Freud developed the psychosexual stages (1905) as he believed that children mature through their childhood based on their memories as well as any sexual feelings that may be encountered. A lot of his theory was based around his work with adults who suffered with serious mental disorders and their early experiences were what he based his work off of. He understood that psychological change was very much an innate process but that also social forces played a powerful role in progressing through the stages. To be able to progress through his stages, you would have to be considered as psychologically healthy or fixation would occur.
Many theorists disagree with Freud’s theory and way of thinking especially as it is very dated in comparison to other theories. It is also seen as very subjective due to it simply just being all Freud’s opinions and there isn’t really any fact to it. Because the psychosexual stages are said to lie in the unconscious mind it’s also been considered a non-scientific theory as it can be difficult to test. However, the Little Hans (1909) study did support his theory as Hans was said to be stuck in the Anal stage due to his consistent dreams about wiping babies bottoms and enjoying his own being wiped; adhering to the idea of being fixated. This particular study was also a case study, as well as any other studies supporting this also were, showing validity of this theory.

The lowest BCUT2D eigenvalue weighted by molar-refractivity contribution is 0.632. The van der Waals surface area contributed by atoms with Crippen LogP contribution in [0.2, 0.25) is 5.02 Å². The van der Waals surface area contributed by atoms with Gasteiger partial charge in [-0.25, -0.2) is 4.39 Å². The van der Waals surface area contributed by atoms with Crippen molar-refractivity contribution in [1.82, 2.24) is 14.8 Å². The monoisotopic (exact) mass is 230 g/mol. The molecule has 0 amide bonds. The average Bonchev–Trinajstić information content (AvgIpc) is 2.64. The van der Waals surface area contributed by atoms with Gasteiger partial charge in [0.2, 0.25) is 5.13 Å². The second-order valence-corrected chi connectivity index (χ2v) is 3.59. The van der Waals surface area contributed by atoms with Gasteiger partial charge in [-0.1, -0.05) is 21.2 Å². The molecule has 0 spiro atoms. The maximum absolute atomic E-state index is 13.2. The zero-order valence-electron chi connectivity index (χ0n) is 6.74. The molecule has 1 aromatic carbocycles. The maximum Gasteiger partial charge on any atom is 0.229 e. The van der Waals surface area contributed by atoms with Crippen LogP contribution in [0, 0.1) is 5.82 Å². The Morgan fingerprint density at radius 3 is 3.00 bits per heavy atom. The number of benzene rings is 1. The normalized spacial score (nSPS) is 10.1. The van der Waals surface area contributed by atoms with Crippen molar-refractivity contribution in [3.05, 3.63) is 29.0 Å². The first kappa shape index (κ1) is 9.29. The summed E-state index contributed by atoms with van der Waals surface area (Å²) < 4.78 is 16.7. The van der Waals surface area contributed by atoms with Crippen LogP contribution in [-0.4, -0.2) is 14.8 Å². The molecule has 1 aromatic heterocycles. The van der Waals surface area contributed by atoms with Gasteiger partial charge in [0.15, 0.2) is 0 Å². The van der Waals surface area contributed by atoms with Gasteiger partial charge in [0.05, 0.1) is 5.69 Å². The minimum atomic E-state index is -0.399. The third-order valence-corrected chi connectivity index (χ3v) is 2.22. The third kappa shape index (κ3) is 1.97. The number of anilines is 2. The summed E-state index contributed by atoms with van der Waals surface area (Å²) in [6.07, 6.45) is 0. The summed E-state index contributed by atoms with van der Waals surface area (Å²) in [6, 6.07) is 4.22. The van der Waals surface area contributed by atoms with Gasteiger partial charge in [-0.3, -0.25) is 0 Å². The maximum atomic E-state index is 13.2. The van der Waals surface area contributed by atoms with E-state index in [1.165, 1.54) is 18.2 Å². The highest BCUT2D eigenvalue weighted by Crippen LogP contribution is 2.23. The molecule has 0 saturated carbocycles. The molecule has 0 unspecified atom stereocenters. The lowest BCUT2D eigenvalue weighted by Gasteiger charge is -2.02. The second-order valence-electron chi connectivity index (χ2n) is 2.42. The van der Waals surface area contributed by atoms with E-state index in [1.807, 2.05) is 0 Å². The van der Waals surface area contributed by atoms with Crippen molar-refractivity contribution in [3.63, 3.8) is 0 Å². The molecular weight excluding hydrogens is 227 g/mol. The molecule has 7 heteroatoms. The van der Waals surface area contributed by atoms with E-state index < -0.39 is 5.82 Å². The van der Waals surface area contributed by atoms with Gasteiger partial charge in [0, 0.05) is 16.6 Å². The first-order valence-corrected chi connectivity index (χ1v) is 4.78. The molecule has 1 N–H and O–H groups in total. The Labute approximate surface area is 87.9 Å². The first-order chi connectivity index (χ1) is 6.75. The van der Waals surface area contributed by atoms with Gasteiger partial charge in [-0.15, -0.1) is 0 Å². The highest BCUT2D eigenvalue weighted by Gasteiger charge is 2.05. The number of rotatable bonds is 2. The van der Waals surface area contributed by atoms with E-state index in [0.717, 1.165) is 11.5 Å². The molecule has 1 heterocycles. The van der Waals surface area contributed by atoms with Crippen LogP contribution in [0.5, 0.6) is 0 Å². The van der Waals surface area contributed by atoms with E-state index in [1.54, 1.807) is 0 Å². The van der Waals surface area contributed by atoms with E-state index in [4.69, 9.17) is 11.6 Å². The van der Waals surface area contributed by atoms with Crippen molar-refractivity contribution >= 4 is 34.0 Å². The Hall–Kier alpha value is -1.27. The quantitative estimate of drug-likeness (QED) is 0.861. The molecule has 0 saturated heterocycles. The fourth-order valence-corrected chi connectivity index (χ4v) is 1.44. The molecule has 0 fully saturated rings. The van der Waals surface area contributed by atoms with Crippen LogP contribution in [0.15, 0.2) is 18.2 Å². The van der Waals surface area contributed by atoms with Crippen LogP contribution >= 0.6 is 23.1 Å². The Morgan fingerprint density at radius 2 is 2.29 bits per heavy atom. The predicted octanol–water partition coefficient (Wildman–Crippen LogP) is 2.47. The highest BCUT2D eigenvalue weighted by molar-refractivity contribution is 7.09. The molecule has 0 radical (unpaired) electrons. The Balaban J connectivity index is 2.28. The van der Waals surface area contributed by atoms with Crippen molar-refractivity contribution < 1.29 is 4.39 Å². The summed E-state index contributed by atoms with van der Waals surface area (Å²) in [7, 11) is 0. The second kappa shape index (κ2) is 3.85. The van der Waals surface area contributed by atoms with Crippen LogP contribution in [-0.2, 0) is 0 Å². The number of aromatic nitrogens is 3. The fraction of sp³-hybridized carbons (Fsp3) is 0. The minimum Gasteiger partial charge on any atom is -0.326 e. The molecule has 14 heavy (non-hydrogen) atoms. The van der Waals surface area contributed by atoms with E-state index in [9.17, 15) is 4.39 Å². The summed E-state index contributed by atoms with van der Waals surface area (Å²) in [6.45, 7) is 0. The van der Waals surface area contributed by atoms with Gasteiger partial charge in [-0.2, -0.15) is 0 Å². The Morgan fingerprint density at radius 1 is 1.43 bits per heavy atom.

The only problem with this is that it can only be generalized to one person or situation; a very personal ideal. Many theorists also state that his theory is not falsifiable and Grinbaum (1986) even went as far as to say that psychoanalysis is ‘simply bad science’.
These are only a few out of many theories that have been developed over time to help explain how and why we, humans, perceptually develop. The biggest factor that can be agreed on is the concept of the nature/nurture debate. This debate is definitely something that is consistently brought up when looking into development of a human in the early stages. But is it all really down to our biological development or do interactions help? The theories that take on both sides of the debate are a lot stronger and have more evidence backing them up as well as just being a lot more convincing and realistic, par maybe Freud’s theory. It was also discussed that the more recent theories have a lot more studies backing them up in a theoretical way rather and not a hypothetical way. These perspectives, when combined, can help to explain perceptual development in a more meaningful way; looking more in-depth rather than just on the surface of development.